A low-glycemic diet lifestyle intervention improves fat utilization during exercise in older obese humans

Research output: Contribution to journalArticle

Authors

Colleges, School and Institutes

Abstract

OBJECTIVE: To determine the influence of dietary glycemic index on exercise training-induced adaptations in substrate oxidation in obesity.

DESIGN AND METHODS: Twenty older, obese individuals undertook 3 months of fully supervised aerobic exercise and were randomized to low- (LoGIX) or high-glycemic (HiGIX) diets. Changes in indirect calorimetry (VO2 ; VCO2 ) were assessed at rest, during a hyperinsulinemic-euglycemic clamp, and during submaximal exercise (walking: 65% VO2 max, 200 kcal energy expenditure). Intramyocellular lipid (IMCL) was measured by (1) H-magnetic resonance spectroscopy.

RESULTS: Weight loss (-8.6 ± 1.1%) and improvements (P < 0.05) in VO2 max, glycemic control, fasting lipemia, and metabolic flexibility were similar for both LoGIX and HiGIX groups. During submaximal exercise, energy expenditure was higher following the intervention (P < 0.01) in both groups. Respiratory exchange ratio during exercise was unchanged in the LoGIX group but increased in the HiGIX group (P < 0.05). However, fat oxidation during exercise expressed in relation to changes in body weight was increased in the LoGIX group (+10.6 ± 3.6%; P < 0.05). Fasting IMCL was unchanged, however, extramyocellular lipid was reduced (P < 0.05) after LoGIX.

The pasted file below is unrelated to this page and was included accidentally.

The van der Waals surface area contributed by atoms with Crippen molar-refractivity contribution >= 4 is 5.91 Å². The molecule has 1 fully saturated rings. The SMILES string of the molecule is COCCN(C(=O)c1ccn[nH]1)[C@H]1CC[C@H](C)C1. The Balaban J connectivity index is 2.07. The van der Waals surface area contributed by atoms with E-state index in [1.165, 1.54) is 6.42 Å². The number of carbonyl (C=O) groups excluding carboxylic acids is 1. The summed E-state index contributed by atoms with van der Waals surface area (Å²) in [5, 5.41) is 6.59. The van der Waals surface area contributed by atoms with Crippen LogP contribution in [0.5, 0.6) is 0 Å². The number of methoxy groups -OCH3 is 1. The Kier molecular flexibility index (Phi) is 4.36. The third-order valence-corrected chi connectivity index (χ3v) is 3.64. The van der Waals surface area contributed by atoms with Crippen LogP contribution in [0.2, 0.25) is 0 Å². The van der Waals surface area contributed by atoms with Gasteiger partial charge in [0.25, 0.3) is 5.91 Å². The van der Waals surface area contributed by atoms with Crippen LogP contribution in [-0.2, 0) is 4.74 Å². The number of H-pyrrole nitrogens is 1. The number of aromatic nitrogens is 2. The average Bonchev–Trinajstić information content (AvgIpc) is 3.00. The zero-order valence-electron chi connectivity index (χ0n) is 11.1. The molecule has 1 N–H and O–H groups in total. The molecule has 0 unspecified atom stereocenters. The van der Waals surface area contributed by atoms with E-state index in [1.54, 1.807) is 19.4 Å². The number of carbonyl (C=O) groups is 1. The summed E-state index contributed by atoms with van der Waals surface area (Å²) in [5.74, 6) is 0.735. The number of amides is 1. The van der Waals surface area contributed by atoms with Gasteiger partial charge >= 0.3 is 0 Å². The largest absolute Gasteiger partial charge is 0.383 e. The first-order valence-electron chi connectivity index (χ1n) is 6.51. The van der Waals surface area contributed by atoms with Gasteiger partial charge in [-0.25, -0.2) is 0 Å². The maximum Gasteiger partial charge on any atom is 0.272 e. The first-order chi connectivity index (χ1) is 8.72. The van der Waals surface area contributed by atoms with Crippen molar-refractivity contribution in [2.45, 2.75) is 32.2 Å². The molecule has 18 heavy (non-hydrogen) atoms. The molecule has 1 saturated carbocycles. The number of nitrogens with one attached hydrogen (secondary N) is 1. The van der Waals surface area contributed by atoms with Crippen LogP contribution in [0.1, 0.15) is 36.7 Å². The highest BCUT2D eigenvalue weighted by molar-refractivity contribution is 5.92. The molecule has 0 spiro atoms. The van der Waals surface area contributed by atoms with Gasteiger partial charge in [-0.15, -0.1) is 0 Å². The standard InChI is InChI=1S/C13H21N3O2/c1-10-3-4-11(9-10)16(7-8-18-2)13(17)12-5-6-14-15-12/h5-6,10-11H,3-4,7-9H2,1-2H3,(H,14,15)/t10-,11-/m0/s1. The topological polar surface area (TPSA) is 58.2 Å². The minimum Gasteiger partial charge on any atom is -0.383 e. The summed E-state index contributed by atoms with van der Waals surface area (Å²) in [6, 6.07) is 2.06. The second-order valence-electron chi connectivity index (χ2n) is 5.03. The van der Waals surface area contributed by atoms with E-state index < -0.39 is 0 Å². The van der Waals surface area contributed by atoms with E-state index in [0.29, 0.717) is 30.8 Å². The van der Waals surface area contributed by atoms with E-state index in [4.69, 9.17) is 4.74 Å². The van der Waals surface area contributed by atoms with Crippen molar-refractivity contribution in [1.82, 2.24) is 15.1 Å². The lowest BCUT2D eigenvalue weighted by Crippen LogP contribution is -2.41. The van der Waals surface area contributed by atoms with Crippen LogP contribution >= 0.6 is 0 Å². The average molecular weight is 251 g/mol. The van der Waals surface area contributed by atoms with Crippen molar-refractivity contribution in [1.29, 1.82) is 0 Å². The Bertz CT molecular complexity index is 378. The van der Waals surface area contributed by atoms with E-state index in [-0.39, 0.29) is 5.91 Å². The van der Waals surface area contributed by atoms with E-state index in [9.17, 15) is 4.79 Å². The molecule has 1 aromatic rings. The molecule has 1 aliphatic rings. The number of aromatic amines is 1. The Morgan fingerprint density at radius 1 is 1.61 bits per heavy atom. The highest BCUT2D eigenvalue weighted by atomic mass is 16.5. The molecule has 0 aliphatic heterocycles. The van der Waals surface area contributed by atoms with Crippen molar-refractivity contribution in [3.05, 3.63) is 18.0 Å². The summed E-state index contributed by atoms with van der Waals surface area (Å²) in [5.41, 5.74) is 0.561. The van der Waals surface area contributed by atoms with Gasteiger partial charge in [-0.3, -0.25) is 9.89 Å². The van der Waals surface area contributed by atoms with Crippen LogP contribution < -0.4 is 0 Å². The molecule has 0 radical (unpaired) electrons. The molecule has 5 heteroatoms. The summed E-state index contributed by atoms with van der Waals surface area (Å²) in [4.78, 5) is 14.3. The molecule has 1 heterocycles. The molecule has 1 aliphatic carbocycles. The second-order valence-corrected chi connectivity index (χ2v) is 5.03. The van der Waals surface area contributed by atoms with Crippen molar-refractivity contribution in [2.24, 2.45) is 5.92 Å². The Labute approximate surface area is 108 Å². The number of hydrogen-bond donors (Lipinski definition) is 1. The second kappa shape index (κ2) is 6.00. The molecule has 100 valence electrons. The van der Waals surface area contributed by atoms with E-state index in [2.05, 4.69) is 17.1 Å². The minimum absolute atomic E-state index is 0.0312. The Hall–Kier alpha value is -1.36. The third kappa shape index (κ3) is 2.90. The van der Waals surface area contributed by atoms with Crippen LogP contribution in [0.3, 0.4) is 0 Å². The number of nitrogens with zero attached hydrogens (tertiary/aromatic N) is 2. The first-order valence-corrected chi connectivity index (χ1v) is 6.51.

CONCLUSIONS: A LoGIX/exercise weight-loss intervention increased fat utilization during exercise independent of changes in energy expenditure. This highlights the potential therapeutic value of low-glycemic foods for reversing metabolic defects in obesity.

Bibliographic note

Copyright © 2013 The Obesity Society.

Details

Original languageEnglish
Pages (from-to)2272-8
Number of pages7
JournalObesity
Volume21
Issue number11
Publication statusPublished - Nov 2013

Keywords

  • Adipose Tissue, Aged, Aging, Diet, Carbohydrate-Restricted, Exercise, Exercise Therapy, Female, Glycemic Index, Humans, Life Style, Lipid Metabolism, Male, Middle Aged, Obesity, Weight Reduction Programs